Day 2 of the Sustainable Cleveland 2019 summit

I must say, I’m impressed. My questions from day one have almost all been answered in one way or another. A few things really caught my attention today, some of which I didn’t really expect.

To start we had Ray Anderson of Interface. If you would have asked me what the company was just from the name I would have immediately jumped to technology. However, that’s not the case; Ray is in the business of carpets…and has been for 30 years or so. He also took a pledge, both for himself and for his company about 15 years back. A pledge to reduce environmental impact and do no harm. And they have succeeded so far (I didn’t get the feeling they were planning on quitting anytime soon). Here’s some of their broad stroke statistics on how they have progressed over the past 15 years:

  • 76% reduction in waste since 1996
  • 74% less water used to produce the carpet tiles
  • 44% less total energy used in production
  • 60% less fossil fuels in production
  • 27% use of renewable energy for production worldwide
  • 100% use of renewable energy for production in Europe
  • 24% recyclable or bio-based materials.
  • $405 million saved due to these reductions since 1994

Ray went on to explain the importance on reducing the overall impact of the technosphere on the biosphere (his words). He maintained that if we continue using technology in the wasteful, disposable ways we currently are, the future looks bleak. However, if we bring technology on as a reducer of waste instead of a primary contributor, great progress can be made towards a very low usage, need-driven (as opposed to want-driven) society. If I had to sum up the wonderful presentation by Ray Anderson, it would be this: do no harm in business and you will succeed. The results he has produced with his company Interface are a great example of renewable, sustainable practices producing a better shareholder solution and a better company for customers and the environment.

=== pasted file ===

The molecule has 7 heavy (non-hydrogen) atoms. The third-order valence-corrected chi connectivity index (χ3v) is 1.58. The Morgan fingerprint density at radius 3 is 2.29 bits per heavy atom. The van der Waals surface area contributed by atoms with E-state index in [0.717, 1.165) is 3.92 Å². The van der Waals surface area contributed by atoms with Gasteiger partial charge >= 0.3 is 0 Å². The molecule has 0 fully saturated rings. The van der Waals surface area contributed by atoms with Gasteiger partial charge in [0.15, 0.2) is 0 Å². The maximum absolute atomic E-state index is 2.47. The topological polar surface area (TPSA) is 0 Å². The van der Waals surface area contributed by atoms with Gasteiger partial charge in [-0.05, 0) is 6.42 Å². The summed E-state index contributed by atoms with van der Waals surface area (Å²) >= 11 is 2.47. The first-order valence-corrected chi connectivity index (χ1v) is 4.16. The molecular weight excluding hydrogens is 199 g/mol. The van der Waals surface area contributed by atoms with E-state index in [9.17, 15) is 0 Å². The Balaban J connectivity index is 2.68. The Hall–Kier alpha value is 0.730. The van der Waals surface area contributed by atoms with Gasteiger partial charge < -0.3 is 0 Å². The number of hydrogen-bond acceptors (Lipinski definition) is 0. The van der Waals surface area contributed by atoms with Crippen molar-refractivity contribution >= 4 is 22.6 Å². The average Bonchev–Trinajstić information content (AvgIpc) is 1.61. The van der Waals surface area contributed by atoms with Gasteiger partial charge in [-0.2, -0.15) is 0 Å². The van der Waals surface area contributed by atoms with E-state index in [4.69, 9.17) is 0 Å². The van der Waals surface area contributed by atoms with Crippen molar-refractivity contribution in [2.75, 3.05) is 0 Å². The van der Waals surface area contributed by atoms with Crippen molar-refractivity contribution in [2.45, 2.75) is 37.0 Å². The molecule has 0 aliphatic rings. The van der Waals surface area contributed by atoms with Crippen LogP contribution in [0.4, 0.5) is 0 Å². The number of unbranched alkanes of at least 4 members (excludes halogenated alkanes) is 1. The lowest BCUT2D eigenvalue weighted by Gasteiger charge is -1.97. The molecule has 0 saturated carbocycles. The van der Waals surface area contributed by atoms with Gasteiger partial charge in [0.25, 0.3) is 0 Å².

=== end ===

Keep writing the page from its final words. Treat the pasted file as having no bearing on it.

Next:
From there, we went on to explore the next stage of the AI process, the “Dream” stage. I believe this was an important component, trying to postively visualize where we believed the city could end up and finding a creative way of expressing it. There were many bold dreams of a Cleveland of tomorrow mixed in with a many themes that resonated throughout the presentations (more on those themes later). Some were sillier than others, which I have first-hand experience with: I was the captain of the Best Times 2019 boat.

Once the creative fervor was scaled back a bit, we smoothly transitioned into the design phase. This was by far the most exciting part and really what I had been waiting for. It is the meat of any AI gathering; when stuff really begins to come together and progress is finally made. We first were reminded about good brainstorming concepts. Personally, the concepts and ideas presented on how to brainstorm reminded me that this entire process was a great example of a crowd-sourced kind of activity. Key among the concepts was the notion having a multitude of ideas, so many that your head would spin. The concept is that among a large large group of ideas, a few winners would rise to the top, along with some accompanying themes. From there the groups would be able to identify the favorite ideas, group other thematic elements and begin to focus intensely on the top ideas. Hopefully, they can all be implemented into a single prototype that would later be presented as a final product, at least as a tangible result of the design/brainstorming process. Dr. Cooperrider used Ideo, the design firm and prior client of his, as an example of rapid prototyping and idea generation. I had heard about them previously but plan on finding out more about the world-renowned design firm.